Collateral Readings Related to Instructional Communication
Dr. Mark Stoner
ComS 221

Topics:The Concept of Situated Cognition
           Collaborative Learning
           Critical and Creative Thinking
           Instructional Communication in Mediated Environment
           Learning Styles Inventories
           Critical/Continental Theory

The Concept of Situated Cognition

John Seely Brown, Allan Collins, and Paul Duguid, Xerox Corporation
Situated Cognition and the Culture of Learning
Many teaching practices implicitly assume that conceptual knowledge can be abstracted from the situations in which it is learned and used. This article argues that this assumption inevitably limits the effectiveness of such practices. Drawing on recent research into cognition as it is manifest in everyday activity, the authors argue that knowledge is situated, being in part a product of the activity, context, and culture in which it is developed and used. They discuss how this view of knowledge affects our understanding of learning, and they note that conventional schooling too often ignores the influence of school culture on what is learned in school. As an alternative to conventional practices, they propose cognitive apprenticeship (Collins, Brown, & Newman, in press), which honors the situated nature of knowledge. They examine two examples of mathematics instruction that exhibit certain key features of this approach to teaching.

David Stein
Situated Learning in Adult Education, 1998 ERIC Digest #195
In the situated learning approach, knowledge and skills are learned in the contexts that reflect how knowledge is obtained and applied in everyday situations. Situated cognition theory conceives of learning as a sociocultural phenomenon rather than the action of an individual acquiring general information from a decontextualized body of knowledge (Kirshner and Whitson 1997).This Digest presents an overview of the concepts related to applying situated cognition in adult learning. It should be noted that situated learning theory has not yet produced precise models or prescriptions for learning in classroom settings.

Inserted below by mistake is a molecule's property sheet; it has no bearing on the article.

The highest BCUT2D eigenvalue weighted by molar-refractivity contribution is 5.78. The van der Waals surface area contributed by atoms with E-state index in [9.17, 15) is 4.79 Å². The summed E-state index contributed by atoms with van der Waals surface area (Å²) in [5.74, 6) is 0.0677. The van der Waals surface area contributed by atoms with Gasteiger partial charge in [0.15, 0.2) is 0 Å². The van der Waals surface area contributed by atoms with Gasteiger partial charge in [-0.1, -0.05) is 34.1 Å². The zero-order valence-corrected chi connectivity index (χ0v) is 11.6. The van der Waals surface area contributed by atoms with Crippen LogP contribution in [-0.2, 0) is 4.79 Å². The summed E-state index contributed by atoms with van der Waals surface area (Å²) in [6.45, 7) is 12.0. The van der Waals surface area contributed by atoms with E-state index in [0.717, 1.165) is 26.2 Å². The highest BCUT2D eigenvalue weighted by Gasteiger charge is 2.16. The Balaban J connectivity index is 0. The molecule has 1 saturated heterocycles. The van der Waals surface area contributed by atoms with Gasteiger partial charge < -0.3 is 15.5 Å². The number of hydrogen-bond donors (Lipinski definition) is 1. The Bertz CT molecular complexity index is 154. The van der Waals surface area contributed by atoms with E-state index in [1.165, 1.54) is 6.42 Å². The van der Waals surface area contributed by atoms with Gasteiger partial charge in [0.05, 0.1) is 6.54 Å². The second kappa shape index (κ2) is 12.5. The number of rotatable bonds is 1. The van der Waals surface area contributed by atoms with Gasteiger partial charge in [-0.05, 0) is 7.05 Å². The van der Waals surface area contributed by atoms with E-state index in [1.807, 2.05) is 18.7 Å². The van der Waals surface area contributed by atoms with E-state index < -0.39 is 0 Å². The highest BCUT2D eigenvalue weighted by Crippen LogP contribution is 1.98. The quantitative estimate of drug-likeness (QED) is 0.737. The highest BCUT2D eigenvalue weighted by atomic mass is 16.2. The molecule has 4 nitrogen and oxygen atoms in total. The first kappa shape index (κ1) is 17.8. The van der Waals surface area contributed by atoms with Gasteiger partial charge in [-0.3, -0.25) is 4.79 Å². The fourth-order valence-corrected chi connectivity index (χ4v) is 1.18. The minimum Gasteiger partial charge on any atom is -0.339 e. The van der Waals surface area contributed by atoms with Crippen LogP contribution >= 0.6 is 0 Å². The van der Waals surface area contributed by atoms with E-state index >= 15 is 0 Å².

Martin Owen, School of Education, University of Wales, Bangor
The Design of Reflective, Situated, Collaborative Professional Development supported by Virtual Learning Environments
This paper arises from the need to find formalisms for designing learning environments mediated by WWW and internet technologies based on collaborative, creative and reflexive activity. The limitations of earlier systematic approaches of educational systems design are discussed as an introduction to other approaches. The paper describes some of the ideas that inform the types of systems to be developed based on social cultural approaches to human activity. Guidelines and heuristics drawn from these ideas are investigated in relation to formalisms for describing the design of general computer systems proposed by a unified modeling language. There is a brief illustration of how the approach is applied to the design of a specific course in development.

Jan Herrington and Ron Oliver, Edith Cowan University.
Critical characteristics of situated learning: Implications for the instructional design of multimedia
When situated learning was first described as an emerging model of instruction in 1989, its principal proponents believed that this was just the beginning-the model would continue to evolve and develop with new research and theory. This paper will describe the current thinking on situated learning and the critical characteristics that distinguish it from other models of instruction. The use of situated learning as an approach to the design of learning environments has significant implications for the instructional design of computer-based programs. Strategies for the application of these characteristics to the instructional design of interactive multimedia will be explored. Specific examples will be given to show how these strategies have been applied in the development of interactive multimedia products at Edith Cowan University.